The country said it does want construction materials, construction equipment, blankets and medicine, according to a fax sent from the communist country to a South Korean civic group. The message was the first formal request from the North seeking aid. The North Korean Committee for Implementation of the June 15 Joint Declaration sent the message to its South Korean counterpart yesterday, thanking the civic groups here for helping the North’s flood victims. In the message, North Korea specified what they prefer to be included in the aid package. Instant noodles and clothes were singled out as less-wanted items.

The South Korean committee will meet with its North Korean counterpart tomorrow at the Mount Kumgang resort to further discuss assistance. The South Korean committee has launched a fundraising drive for North Korean flood victims. Aid packages by some civic groups have already been sent to the North, and more were on their way yesterday from Incheon.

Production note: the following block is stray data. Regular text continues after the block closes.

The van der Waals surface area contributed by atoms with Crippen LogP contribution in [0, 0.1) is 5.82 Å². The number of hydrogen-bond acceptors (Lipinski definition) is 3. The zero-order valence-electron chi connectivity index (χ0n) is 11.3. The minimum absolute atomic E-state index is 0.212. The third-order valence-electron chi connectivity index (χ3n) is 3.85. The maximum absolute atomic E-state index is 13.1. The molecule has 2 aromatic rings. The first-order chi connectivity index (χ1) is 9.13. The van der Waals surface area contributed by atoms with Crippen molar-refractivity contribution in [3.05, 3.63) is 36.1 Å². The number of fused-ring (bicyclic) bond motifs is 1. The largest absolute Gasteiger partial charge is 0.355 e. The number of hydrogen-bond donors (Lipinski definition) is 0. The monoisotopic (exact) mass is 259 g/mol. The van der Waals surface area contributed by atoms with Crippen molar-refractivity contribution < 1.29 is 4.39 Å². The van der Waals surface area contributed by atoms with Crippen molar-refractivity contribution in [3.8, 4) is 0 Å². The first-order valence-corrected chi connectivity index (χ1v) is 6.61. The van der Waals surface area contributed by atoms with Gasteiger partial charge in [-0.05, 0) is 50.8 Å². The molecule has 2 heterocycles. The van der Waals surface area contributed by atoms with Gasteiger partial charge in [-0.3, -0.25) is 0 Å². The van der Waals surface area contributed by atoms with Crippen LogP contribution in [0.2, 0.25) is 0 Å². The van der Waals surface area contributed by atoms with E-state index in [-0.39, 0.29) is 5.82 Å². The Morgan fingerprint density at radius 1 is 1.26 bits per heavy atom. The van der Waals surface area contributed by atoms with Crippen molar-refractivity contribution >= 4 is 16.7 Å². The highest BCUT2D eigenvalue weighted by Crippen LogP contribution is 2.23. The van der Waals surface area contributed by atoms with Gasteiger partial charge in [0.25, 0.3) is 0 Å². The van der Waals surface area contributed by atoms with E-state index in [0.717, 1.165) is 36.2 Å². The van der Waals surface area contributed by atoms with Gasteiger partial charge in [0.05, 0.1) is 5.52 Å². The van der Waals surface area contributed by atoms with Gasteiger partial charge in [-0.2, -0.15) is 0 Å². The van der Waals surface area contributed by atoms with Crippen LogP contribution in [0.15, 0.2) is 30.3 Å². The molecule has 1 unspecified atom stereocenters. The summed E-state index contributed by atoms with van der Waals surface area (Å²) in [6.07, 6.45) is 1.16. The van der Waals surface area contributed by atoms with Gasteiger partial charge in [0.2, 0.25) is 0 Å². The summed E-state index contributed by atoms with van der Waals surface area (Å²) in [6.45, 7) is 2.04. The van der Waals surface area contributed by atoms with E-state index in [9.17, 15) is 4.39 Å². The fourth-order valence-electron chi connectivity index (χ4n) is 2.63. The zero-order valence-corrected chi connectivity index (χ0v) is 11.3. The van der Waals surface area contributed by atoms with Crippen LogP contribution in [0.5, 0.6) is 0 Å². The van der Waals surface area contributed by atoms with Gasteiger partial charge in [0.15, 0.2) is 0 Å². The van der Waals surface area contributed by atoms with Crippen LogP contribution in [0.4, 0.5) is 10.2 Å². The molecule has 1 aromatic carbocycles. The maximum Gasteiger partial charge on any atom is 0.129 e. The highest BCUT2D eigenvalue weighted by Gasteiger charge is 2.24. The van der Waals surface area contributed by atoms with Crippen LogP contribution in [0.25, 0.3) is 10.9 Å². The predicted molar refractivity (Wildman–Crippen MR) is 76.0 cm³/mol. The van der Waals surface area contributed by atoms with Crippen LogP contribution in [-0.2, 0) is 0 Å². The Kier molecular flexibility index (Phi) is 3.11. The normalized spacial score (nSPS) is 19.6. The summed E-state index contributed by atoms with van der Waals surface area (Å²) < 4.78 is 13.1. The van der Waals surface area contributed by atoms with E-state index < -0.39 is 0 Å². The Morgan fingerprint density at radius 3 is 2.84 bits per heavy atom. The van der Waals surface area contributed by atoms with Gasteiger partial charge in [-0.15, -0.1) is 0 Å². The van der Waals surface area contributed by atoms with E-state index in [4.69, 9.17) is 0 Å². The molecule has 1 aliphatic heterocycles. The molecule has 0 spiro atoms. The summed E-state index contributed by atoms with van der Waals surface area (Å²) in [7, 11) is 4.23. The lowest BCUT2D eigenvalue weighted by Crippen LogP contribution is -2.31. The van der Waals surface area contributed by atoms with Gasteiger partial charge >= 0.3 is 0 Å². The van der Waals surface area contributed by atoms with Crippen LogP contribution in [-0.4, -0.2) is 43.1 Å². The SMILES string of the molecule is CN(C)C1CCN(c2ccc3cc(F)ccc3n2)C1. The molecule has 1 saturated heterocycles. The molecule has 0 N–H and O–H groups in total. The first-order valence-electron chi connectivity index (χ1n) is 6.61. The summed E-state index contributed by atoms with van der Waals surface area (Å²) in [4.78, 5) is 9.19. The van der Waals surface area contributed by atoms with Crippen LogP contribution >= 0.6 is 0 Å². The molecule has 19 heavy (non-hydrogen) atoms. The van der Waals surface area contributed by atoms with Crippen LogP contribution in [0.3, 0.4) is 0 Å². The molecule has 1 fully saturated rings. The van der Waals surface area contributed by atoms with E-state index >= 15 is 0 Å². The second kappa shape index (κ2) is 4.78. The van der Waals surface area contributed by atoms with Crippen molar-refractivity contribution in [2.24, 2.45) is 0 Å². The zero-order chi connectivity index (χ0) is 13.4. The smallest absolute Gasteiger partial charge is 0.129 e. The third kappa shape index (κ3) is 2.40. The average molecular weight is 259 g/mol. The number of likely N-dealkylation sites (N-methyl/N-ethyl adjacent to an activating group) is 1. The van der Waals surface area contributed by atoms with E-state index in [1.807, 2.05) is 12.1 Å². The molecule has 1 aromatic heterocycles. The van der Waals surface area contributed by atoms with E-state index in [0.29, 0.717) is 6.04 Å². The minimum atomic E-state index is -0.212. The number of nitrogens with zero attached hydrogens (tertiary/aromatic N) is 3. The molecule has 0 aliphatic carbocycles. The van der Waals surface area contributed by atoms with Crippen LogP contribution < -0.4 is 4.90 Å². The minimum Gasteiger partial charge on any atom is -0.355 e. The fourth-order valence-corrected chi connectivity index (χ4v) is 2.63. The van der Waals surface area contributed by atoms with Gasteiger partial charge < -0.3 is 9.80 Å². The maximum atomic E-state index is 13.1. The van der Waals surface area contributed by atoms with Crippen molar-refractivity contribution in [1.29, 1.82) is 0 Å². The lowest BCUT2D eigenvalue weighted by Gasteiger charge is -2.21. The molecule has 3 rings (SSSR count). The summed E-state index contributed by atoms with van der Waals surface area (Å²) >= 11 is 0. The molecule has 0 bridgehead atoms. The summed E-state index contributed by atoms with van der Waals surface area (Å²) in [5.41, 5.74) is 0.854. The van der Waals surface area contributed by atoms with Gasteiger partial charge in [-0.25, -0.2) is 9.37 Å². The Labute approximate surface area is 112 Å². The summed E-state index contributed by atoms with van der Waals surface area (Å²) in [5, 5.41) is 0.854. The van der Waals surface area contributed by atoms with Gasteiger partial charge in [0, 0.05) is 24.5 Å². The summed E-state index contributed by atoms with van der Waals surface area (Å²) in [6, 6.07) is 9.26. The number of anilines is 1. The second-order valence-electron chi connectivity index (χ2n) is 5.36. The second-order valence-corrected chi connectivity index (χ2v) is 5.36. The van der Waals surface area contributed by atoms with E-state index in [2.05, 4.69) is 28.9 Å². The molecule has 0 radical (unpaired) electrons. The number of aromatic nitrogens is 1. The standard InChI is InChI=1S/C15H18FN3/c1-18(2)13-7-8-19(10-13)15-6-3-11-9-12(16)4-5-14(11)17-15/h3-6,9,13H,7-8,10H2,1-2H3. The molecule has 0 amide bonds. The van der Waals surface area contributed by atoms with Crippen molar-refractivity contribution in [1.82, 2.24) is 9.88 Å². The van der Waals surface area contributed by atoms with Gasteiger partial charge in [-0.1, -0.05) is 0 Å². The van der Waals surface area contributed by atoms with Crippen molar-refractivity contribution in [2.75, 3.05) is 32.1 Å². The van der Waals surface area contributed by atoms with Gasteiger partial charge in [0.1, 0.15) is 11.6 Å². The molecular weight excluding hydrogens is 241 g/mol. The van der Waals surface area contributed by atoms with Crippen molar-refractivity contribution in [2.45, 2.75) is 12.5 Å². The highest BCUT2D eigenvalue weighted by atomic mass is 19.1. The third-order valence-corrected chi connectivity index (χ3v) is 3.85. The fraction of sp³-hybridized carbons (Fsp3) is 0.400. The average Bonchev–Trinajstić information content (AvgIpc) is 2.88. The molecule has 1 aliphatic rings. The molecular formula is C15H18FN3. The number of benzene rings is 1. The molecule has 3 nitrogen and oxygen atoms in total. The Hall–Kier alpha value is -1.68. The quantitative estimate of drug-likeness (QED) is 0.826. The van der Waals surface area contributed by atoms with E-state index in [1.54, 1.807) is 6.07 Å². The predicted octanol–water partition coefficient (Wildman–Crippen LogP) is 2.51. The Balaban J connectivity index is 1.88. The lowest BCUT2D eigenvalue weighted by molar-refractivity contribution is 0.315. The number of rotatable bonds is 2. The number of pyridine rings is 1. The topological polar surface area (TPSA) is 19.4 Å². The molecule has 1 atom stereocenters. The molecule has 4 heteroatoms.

Unification Minister Lee Jong-seok is scheduled to meet today with Han Wan-sang, South Korea’s Red Cross chief, to discuss the government’s flood relief program for the North. Floor leaders of the five political parties will also meet today to discuss the aid to the North. 

Government to give aid, rice, to the North
Joong Ang Daily
8/11/2006

After consultation with the South Korean Red Cross, the government has agreed to provide an aid package including rice to help North Korean flood victims, a Unification Ministry official said yesterday. The government will announce today its official participation in an emergency relief program for the North, led by the Red Cross and civic groups here.

After the North fired seven missiles last month, the South withheld its previously promised rice and fertilizer aid in protest.